A study done by Cadex to examine failed batteries reveals that three out of ten batteries are removed from service due to over-discharge. Furthermore, 90 percent of returned batteries have no fault or can easily be serviced. Lack of test devices at the customer service level is in part to blame for the high exchange rate. Refurbishing batteries saves money and protects the environment.

Comments

On April 19, 2011 at 1:25pm
fhhuber wrote:

Note that some low voltage cutoffs are programmed for a SET voltage, others are based on RELATIVE voltage.

A set voltage cut-off would turn off power at the same voltage regardless of charge state when the battery was plugged in.

A relative voltage cut-off “detects” the battery voltage at plug-in and then the cut-off is a percentage of that voltage.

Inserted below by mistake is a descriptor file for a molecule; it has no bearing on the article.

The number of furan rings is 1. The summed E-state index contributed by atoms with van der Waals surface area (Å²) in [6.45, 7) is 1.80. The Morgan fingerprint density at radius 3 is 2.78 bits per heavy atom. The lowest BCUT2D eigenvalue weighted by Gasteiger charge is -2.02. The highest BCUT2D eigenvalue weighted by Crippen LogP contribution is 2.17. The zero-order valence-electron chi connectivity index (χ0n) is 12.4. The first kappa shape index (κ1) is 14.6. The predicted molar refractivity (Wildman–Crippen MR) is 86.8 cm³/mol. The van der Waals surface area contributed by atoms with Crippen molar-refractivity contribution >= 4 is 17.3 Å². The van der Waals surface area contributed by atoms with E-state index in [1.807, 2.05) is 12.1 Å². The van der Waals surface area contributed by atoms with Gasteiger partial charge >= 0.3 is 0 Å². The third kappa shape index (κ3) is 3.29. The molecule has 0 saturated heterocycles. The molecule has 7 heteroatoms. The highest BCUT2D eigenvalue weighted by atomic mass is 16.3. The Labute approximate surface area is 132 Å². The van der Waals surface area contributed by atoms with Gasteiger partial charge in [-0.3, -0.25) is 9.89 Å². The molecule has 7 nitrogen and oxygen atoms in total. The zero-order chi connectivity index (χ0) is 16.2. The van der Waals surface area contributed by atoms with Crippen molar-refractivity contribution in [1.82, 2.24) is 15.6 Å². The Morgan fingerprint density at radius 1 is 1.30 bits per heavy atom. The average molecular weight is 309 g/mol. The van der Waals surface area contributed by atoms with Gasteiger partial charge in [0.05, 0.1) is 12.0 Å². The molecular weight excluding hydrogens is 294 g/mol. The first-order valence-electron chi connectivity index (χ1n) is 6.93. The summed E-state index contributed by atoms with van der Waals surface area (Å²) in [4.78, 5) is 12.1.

Because many hobbyist Radio Control system ESCs (Electronic Speed Controllers) use the RELATIVE voltage, it is imperative that a battery used in these applications be FULLY charged when it is plugged in.  A partially charged battery being plugged in can result in the cutoff being low enough to damage the battery.

On February 14, 2012 at 12:47pm
tytower wrote:

I had such a battery Hit it with a 40V pulse for 500 nsecs and it came good immediately

On April 3, 2012 at 7:59am
guy00 wrote: